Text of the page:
Meeting Dr. Nagel

james_picMeeting Dr. Nagel.  Late winter of 2002, I was looking for a physician to manage my prescriptions. I was new in town so I asked one of my clients if they could refer me to a physician and that’s how I met Dr. James Nagel.  My client told me if I followed Dr. Nagel’s recommendations, I would feel terrific. In all the referrals to physicians I received over the years, this was the first time someone mentioned feeling good or better by going to a doctor.

I have been to about 50+ providers over the years to “manage” my depression.  I’ve been on every anti-depressant and anti-anxiety medication on the market.  I maxed out on doses for every medication doctors could think of to prescribe but not one of them could tell me “why” I was depressed.  To be honest, at that time I didn’t think about “why”, I just knew I was and always would be.  That was depressing to me, and over the years the depression grew worse.  I felt doomed; like I was stuck with this condition, disease, or disorder.  I didn’t really know what it was, and no one gave me a straight answer, all I knew was  that it controlled me, the life-changing decisions I made, and the daily choices I made throughout my adult life.  It was not a very good life to be blunt about it.  I was outright miserable and a daily struggle to survive.

Going to Dr. Nagel’s office was like no other experience I ever had with any providers, including specialists.  Everyone was telling me the same thing, starting with the first physician I went to when I was 17—“You are severely, clinically depressed.  You will be depressed for the rest of your life, and you will need to be on medication for the remainder of your life”.  When I naïvely asked the doctor how he knew I’d be depressed for the rest of my life he responded, “Because your mother is a patient of mine and she has been severely, clinically depressed all her life, and she said her mother had always been depressed and crazy”.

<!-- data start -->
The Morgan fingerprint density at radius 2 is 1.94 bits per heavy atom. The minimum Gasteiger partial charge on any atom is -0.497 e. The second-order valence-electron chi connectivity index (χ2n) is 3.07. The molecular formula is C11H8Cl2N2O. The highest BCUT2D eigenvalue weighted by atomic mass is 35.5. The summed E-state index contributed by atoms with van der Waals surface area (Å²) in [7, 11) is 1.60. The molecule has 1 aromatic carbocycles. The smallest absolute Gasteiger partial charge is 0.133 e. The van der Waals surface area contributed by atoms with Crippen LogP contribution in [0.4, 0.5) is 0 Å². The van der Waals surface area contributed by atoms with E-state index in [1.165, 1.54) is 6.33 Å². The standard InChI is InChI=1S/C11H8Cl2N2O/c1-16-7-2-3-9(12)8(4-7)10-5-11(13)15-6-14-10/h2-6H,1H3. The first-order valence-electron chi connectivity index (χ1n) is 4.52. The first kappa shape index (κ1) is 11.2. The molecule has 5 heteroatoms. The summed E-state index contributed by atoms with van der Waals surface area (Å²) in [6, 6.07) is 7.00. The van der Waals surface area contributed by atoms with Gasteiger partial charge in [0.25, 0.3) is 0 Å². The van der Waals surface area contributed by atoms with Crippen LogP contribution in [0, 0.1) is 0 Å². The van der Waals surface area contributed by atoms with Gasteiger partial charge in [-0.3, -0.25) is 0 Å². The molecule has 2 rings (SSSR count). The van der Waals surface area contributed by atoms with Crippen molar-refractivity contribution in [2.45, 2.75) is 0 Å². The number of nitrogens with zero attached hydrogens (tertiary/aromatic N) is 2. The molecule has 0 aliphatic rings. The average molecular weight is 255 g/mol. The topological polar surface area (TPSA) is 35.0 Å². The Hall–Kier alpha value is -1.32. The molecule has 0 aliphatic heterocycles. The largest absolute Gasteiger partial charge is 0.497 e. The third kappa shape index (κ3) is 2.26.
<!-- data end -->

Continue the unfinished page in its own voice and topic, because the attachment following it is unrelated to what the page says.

Part of me was relieved someone gave a name to the emptiness and despair I was feeling but I went from feeling empty, to feeling nothing at all on Prozac.  For a while I was okay with that.  I was okay with feeling nothing.  I began living my life around my depression.  That was how I identified myself to other people.  I thought having depression, or at least the official diagnosis gave me the right to check out and require less of myself, because that’s what I thought of myself and was worthy of.  This was easy to do on medication.  I checked out and went through the motions.  I was content to not feel and participate.  I grew up in a painful environment so this was a welcomed mental vacation.  [icon color=”#f6a0af” size=”20px” hover=”fade” name=”awesome-user-md”]

Zemanta Related Posts Thumbnail

50 Symptoms of Menopause

seven50 symptoms of menopause.  Suzanne Somers talks about the Seven Dwarves of Menopause but really there are many more than seven. We’re finding there are more symptoms to menopause then we once thought. I’ve been working with menopausal patients for about ten years in a menopause specialty practice, and have heard and seen symptoms of menopause than are not recognized by organizations such as the Menopause Society. There are about 50 symptoms most women experience due to declining estrogen and eating the Standard American Diet (SAD). We’re seeing that estrogen deficiencies are at the root of many diseases among aging women.  Let me make a note by stating that not all women experience all symptoms, or any at all.  The severity of menopause symptoms will fluctuate according to the diet a woman chooses to eat, the lifestyle she chooses in regards to physical activity, recreational alcohol and drug use, medications, surgeries, and sleeping patterns.  A woman may also have menopausal symptoms and not be in menopause. Another thing I’d like to add is there is no particular age a woman could be in menopause.  A woman in her twenties could experience symptoms of menopause if her estrogen is low enough. No matter the age, if estrogen is low enough, a woman will experience some symptoms of menopause. The following is a list of menopause symptoms I have found to be the most common: